Video of a heated confrontation on a Sooke dock is sparking questions about what is and isn't allowed when it comes to crabbing.

The video, which first surfaced on Facebook Monday, shows a man trying to educate two people after they allegedly filled a bucket with undersized crabs.

It has been viewed more than 66,000 times and shared more than 600 times on the popular social media site, with many commenters praising the man trying to teach a couple the rules.

"Do you have a measuring stick?" the man asks the couple. When they say no, he replies, "Well that's your first mistake."

He proceeds to throw crabs from the bucket back into the water, saying they're undersize.

"You're only allowed four crab per person, you're not allowed to keep females, you have a bucket full of undersize crab, you don't know what you're doing, you have no measuring device," he says.

After exchanging some more heated words with the man, the couple eventually packs up and leaves the dock at the end of the six-minute video.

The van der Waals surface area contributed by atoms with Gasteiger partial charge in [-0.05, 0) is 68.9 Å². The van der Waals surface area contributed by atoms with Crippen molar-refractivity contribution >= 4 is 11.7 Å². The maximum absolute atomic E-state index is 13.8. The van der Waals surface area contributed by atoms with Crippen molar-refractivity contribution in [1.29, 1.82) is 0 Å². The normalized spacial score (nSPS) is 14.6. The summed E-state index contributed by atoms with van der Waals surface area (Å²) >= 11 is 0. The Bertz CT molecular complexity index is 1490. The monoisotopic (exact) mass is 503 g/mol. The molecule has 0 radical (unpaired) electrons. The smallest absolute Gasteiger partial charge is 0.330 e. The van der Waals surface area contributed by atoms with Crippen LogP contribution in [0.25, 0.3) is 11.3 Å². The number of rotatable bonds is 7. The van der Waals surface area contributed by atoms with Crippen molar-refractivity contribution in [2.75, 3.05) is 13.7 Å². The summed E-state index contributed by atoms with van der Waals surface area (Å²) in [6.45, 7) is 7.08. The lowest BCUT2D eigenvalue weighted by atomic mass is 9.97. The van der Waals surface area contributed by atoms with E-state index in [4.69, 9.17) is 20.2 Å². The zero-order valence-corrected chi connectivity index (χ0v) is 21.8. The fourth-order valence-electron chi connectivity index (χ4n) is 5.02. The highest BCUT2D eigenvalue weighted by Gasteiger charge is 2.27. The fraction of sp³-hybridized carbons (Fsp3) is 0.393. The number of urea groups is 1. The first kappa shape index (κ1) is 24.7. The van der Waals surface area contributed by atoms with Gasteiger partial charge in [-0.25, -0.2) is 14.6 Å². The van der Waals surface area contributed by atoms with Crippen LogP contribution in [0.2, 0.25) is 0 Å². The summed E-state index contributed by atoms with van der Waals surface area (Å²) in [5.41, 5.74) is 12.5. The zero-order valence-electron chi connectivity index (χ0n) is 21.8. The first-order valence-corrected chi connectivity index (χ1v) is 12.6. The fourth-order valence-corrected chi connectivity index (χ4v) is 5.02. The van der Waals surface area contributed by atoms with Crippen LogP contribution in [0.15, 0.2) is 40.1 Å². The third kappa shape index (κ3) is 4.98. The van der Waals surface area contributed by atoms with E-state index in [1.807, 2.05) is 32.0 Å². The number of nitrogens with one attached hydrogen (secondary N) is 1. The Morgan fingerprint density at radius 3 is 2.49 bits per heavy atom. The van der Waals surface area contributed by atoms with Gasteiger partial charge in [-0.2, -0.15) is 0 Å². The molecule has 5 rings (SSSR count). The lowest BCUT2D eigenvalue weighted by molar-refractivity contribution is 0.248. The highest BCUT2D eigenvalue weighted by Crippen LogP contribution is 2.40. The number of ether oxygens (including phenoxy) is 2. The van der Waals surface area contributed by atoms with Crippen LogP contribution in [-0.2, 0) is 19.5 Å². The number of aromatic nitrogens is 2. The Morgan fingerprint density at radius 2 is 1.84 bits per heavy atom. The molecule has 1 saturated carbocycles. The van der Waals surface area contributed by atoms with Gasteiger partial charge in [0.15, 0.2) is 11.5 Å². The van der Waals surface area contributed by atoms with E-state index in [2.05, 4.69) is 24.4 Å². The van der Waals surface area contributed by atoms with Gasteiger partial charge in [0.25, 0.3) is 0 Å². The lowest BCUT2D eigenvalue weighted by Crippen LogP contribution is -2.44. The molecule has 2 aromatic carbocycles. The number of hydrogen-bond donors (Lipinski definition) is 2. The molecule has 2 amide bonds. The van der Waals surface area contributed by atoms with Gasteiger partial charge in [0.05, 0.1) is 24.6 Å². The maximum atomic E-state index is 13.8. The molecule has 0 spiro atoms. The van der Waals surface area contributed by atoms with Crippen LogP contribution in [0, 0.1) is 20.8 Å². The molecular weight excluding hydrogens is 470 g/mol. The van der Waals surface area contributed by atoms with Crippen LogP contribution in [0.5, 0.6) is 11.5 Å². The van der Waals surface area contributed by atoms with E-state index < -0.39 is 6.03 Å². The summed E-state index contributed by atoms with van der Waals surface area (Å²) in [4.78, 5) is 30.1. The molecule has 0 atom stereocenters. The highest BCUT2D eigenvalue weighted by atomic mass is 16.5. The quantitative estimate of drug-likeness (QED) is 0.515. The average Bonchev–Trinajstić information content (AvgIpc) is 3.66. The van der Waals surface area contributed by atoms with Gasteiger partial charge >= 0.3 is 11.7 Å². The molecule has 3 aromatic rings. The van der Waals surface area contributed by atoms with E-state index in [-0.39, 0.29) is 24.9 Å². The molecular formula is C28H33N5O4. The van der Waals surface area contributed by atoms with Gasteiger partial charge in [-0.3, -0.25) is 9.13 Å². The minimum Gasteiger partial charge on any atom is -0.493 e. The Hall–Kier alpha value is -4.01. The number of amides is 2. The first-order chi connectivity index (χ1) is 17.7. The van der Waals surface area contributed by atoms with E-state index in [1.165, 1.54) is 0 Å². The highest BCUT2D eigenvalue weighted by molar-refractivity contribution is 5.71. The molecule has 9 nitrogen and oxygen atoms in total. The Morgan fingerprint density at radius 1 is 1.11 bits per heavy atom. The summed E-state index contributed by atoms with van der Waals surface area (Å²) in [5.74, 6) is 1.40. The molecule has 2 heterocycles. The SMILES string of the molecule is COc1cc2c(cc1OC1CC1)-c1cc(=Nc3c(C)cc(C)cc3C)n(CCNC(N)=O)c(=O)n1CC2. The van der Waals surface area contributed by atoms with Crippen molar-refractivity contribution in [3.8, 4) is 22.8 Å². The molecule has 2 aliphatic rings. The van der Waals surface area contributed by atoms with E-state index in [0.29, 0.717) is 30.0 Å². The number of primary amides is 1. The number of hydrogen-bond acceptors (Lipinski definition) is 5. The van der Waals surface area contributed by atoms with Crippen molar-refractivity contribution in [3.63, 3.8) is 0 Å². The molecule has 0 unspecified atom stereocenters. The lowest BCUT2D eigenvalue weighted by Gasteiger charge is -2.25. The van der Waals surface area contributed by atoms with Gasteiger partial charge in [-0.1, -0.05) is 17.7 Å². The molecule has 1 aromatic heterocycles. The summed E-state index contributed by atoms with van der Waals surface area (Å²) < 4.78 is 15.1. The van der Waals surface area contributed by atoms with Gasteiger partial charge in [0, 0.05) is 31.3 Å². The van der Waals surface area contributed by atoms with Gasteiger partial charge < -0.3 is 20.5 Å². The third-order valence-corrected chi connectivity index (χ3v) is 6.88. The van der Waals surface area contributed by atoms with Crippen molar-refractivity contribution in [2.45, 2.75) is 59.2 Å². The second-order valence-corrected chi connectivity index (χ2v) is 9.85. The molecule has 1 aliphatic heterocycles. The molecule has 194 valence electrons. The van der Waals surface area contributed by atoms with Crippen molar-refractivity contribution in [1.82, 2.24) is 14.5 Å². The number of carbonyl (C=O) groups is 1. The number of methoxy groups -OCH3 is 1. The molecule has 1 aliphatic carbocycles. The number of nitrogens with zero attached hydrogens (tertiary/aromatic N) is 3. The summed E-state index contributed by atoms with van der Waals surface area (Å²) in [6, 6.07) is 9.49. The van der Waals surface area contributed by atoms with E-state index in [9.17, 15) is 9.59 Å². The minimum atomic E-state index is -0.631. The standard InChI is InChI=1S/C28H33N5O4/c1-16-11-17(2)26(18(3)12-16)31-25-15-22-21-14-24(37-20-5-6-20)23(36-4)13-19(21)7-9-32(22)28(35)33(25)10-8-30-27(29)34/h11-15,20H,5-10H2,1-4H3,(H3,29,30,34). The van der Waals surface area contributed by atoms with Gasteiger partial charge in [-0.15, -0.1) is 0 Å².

A Department of Fisheries and Oceans spokeswoman asks people to avoid getting into conflict, even in the name of education.

"We don't want people engaging in potential conflicts that could compromise their safety or the safety of the public around them," said DFO officer Mandy Ludlow, adding that the DFO is aware of the video.

Ludlow clarified some of the rules around crabbing for people who aren't aware.

"The most common with recreational crab fishing that I've observed is the retention of undersized crab," she said.

Dungeness crabs must be at least 165 millimetres wide, while red rocks must measure at least 115 mm. Anything smaller means the crabs haven't had a chance to breed.

"So you're affecting the recruitment of the population," said Ludlow.

Crabbers must also flip caught crustaceans over to determine whether they're male or female. Males' abdomens are long and narrow, while females are considerably shorter and wider. Only males are permitted to be taken.

Anyone in violation of the rules can face hefty penalties.

"For the first crab that you're found in possession that's undersize, it's $150, and for every other crab after that it's $150 additionally up to $1,000," said Ludlow. "After $1,000, if you're grossly over, then you would go to a mandatory court appearance."

Anyone planning to pull up a trap must also carry a tidal waters sport-fishing licence, which stipulates a catch limit of just four crabs per day, per person.

More information on crabbing and fishing regulations can be found on the DFO's website.